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Saturday, July 14, 2007

Asheville White Water Rafting: Finding the Best Trip in a Drought: Vol 2

07/14/07

It's the weekend, it's summertime, so let's continue in the vein of "stuff to do in Asheville's outdoors".

In this previous posting, we looked at three Asheville rivers for white water rafting. We talked about how free flowing rivers get low during dry weather patterns. The low water can create an unfavorable discrepancy between the white water trip that you imagined, and the one that might actually exist.

The earlier article contained outbound links for real time USGS water levels, and some veteran suggestions for when it is worthwhile to go ahead on a free flowing river, or when it might be best to drive to a location with a dam or hydroelectric plant instead.

Three popular Asheville area rivers were featured last time, The French Broad, The Nolichucky Gorge, and The Big Pigeon. If you are planning a trip to one of them, then by all means use that information. Maybe 200,000 people visit those rivers alone in a season, all are within 60 minutes of Asheville, and it is a good resource.

More Rivers
Today, we will look at some more Asheville rafting trips and provide first hand information to help you get closer to the trip you imagined, and the most for your money. Use the outbound links for real time water levels.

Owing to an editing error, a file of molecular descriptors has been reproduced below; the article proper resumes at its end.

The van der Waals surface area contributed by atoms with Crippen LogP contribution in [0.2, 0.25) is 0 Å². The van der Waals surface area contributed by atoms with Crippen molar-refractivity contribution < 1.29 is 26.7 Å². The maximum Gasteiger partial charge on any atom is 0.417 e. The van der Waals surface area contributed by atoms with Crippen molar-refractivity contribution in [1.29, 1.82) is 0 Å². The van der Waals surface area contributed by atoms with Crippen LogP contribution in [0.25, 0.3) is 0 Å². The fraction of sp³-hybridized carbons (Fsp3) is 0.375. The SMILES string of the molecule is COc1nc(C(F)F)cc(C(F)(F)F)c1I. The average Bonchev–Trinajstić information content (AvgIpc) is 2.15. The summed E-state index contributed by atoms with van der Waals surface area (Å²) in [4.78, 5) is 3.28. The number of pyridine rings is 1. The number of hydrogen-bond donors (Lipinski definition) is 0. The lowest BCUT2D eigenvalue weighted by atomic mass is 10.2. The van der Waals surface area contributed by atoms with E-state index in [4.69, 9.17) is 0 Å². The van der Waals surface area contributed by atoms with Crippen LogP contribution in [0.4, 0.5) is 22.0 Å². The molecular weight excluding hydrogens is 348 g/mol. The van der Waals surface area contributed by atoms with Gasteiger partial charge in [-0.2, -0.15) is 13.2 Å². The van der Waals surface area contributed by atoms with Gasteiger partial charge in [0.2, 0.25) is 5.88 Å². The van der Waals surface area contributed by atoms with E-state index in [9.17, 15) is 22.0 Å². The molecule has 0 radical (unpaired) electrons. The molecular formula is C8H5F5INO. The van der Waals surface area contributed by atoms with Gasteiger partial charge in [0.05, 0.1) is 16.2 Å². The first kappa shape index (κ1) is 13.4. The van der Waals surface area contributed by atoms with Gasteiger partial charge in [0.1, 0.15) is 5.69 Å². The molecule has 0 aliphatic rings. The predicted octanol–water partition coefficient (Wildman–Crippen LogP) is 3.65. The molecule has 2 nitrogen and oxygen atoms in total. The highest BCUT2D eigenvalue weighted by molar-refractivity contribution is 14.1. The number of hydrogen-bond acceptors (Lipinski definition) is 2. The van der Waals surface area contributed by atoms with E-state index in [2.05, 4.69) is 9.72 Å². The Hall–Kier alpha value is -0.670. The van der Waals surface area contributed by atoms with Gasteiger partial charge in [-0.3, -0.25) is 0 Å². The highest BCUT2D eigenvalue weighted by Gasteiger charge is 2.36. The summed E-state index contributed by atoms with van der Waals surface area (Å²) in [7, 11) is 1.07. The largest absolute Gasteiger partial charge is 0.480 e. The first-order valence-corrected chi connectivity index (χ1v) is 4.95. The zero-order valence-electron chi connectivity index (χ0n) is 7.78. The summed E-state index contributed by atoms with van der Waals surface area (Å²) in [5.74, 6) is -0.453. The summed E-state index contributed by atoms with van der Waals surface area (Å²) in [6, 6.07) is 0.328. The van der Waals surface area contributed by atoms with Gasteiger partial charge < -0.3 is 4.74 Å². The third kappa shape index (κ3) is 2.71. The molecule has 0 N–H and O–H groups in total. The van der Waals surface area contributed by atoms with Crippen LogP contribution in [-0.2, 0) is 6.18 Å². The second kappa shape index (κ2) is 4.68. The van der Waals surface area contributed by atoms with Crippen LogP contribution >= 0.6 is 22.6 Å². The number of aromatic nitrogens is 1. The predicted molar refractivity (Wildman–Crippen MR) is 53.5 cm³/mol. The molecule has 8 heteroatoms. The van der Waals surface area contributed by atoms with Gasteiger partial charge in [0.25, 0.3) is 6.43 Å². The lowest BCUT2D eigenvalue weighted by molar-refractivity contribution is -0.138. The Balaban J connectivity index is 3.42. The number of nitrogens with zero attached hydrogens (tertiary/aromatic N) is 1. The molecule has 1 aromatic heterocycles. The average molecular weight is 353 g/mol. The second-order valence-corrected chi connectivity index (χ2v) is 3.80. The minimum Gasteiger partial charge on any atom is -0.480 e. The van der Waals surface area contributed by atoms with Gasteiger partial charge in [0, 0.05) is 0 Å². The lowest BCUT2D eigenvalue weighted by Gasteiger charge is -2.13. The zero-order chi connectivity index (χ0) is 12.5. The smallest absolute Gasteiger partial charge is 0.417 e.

The Nantahala River: Dam controlled, and therefore almost entirely free of any low water problems. Look at the graph for cubic feet per second, (cfs). "The Nanty" is usually at 700 cfs like clockwork on a daily basis. A bit farther from Asheville, (closer to a 90 minute drive), and known for its very cool water in summer. (It comes from the bottom of a deep lake).

Quite easy, but still plenty of fun, with a complete array of boats and trip styles available. Rafts, with or without guides, duckies or inflatable kayaks rule the day here. To the best of my knowledge, the minimum participant under USFS rules is 60 lbs, or 7 years of age. The Nantahala might be the most rafted river in the US.

The Tuckaseegee: Another dam controlled river, with almost no issues about low water. Quite easy, and a step below The Nantahala in difficulty, with the same array of boats and trip styles. Rafts, with or without a guide, duckies and tubes are the norm.

"The Tuck" runs Tuesday-Sunday, and as the graph indicates, is a fairly predictable 400 cfs. To the best of my knowledge, minimum person requirements are 4 years of age or 40 lbs. Check with your outfitter. A bit closer to Asheville than The Nanty, probably 1 hour 15 mins by car.

More Asheville area rivers will be visited in future postings.

From Our Blog: Fishing, fly fishing, and trout fishing in drought, etiquette, licenses, stream flows, etc.

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Black Bear Realty Website
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Filed Under: Taste of Mountain Life - Asheville Items - Buyers' Info - Wolf Laurel Things To Do

Tom Ploski is a 35 year white water veteran, and has paddled or worked as a guide on most southern US rivers.

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